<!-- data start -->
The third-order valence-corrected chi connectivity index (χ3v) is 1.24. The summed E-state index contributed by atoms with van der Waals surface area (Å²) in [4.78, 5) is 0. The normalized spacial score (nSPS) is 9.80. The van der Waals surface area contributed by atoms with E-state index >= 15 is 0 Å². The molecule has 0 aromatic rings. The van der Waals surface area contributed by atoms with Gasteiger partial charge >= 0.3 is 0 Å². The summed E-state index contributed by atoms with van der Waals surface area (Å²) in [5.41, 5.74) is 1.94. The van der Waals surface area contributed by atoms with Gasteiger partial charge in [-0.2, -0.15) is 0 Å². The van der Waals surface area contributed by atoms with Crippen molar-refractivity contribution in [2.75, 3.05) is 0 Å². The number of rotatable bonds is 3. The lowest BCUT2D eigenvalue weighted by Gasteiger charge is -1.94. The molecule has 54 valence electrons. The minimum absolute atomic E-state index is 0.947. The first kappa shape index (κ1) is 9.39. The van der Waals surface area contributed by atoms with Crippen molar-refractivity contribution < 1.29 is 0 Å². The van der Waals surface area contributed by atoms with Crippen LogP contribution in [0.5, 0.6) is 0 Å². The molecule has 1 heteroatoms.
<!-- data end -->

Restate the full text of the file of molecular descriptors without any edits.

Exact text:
The third-order valence-corrected chi connectivity index (χ3v) is 1.24. The summed E-state index contributed by atoms with van der Waals surface area (Å²) in [4.78, 5) is 0. The normalized spacial score (nSPS) is 9.80. The van der Waals surface area contributed by atoms with E-state index >= 15 is 0 Å². The molecule has 0 aromatic rings. The van der Waals surface area contributed by atoms with Gasteiger partial charge >= 0.3 is 0 Å². The summed E-state index contributed by atoms with van der Waals surface area (Å²) in [5.41, 5.74) is 1.94. The van der Waals surface area contributed by atoms with Gasteiger partial charge in [-0.2, -0.15) is 0 Å². The van der Waals surface area contributed by atoms with Crippen molar-refractivity contribution in [2.75, 3.05) is 0 Å². The number of rotatable bonds is 3. The lowest BCUT2D eigenvalue weighted by Gasteiger charge is -1.94. The molecule has 54 valence electrons. The minimum absolute atomic E-state index is 0.947. The first kappa shape index (κ1) is 9.39. The van der Waals surface area contributed by atoms with Crippen molar-refractivity contribution < 1.29 is 0 Å². The van der Waals surface area contributed by atoms with Crippen LogP contribution in [0.5, 0.6) is 0 Å². The molecule has 1 heteroatoms.